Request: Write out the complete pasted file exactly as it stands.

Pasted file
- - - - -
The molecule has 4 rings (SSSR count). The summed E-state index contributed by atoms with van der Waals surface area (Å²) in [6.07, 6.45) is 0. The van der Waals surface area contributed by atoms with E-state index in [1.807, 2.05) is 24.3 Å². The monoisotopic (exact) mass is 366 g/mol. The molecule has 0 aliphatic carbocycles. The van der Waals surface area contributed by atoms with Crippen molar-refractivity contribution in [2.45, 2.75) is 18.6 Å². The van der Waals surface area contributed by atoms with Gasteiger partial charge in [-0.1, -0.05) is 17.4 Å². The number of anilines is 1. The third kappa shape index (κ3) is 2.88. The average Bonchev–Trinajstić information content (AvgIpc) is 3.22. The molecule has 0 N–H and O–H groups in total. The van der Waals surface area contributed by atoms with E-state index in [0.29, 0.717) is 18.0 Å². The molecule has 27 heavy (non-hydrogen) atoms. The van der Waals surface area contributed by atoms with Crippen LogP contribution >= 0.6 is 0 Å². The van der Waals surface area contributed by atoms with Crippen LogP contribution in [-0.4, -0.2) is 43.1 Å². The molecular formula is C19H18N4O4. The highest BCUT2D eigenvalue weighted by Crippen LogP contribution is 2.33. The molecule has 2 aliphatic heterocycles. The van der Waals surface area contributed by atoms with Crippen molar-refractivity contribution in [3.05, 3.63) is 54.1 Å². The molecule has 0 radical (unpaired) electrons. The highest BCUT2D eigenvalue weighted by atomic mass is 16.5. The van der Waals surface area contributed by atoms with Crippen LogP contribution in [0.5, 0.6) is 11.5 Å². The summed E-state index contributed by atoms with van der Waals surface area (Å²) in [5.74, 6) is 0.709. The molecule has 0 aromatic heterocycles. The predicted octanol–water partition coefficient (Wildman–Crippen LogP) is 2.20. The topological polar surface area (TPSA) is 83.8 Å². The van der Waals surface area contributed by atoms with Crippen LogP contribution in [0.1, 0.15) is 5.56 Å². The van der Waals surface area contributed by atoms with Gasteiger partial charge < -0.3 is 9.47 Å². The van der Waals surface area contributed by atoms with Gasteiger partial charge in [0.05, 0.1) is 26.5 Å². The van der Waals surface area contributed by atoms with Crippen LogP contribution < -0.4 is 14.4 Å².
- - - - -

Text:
The molecule has 4 rings (SSSR count). The summed E-state index contributed by atoms with van der Waals surface area (Å²) in [6.07, 6.45) is 0. The van der Waals surface area contributed by atoms with E-state index in [1.807, 2.05) is 24.3 Å². The monoisotopic (exact) mass is 366 g/mol. The molecule has 0 aliphatic carbocycles. The van der Waals surface area contributed by atoms with Crippen molar-refractivity contribution in [2.45, 2.75) is 18.6 Å². The van der Waals surface area contributed by atoms with Gasteiger partial charge in [-0.1, -0.05) is 17.4 Å². The number of anilines is 1. The third kappa shape index (κ3) is 2.88. The average Bonchev–Trinajstić information content (AvgIpc) is 3.22. The molecule has 0 N–H and O–H groups in total. The van der Waals surface area contributed by atoms with E-state index in [0.29, 0.717) is 18.0 Å². The molecule has 27 heavy (non-hydrogen) atoms. The van der Waals surface area contributed by atoms with Crippen LogP contribution >= 0.6 is 0 Å². The van der Waals surface area contributed by atoms with Crippen LogP contribution in [-0.4, -0.2) is 43.1 Å². The molecular formula is C19H18N4O4. The highest BCUT2D eigenvalue weighted by Crippen LogP contribution is 2.33. The molecule has 2 aliphatic heterocycles. The van der Waals surface area contributed by atoms with Crippen molar-refractivity contribution in [3.05, 3.63) is 54.1 Å². The molecule has 0 radical (unpaired) electrons. The highest BCUT2D eigenvalue weighted by atomic mass is 16.5. The van der Waals surface area contributed by atoms with Crippen LogP contribution in [0.5, 0.6) is 11.5 Å². The summed E-state index contributed by atoms with van der Waals surface area (Å²) in [5.74, 6) is 0.709. The molecule has 0 aromatic heterocycles. The predicted octanol–water partition coefficient (Wildman–Crippen LogP) is 2.20. The topological polar surface area (TPSA) is 83.8 Å². The van der Waals surface area contributed by atoms with Crippen LogP contribution in [0.1, 0.15) is 5.56 Å². The van der Waals surface area contributed by atoms with Gasteiger partial charge < -0.3 is 9.47 Å². The van der Waals surface area contributed by atoms with Gasteiger partial charge in [0.05, 0.1) is 26.5 Å². The van der Waals surface area contributed by atoms with Crippen LogP contribution < -0.4 is 14.4 Å².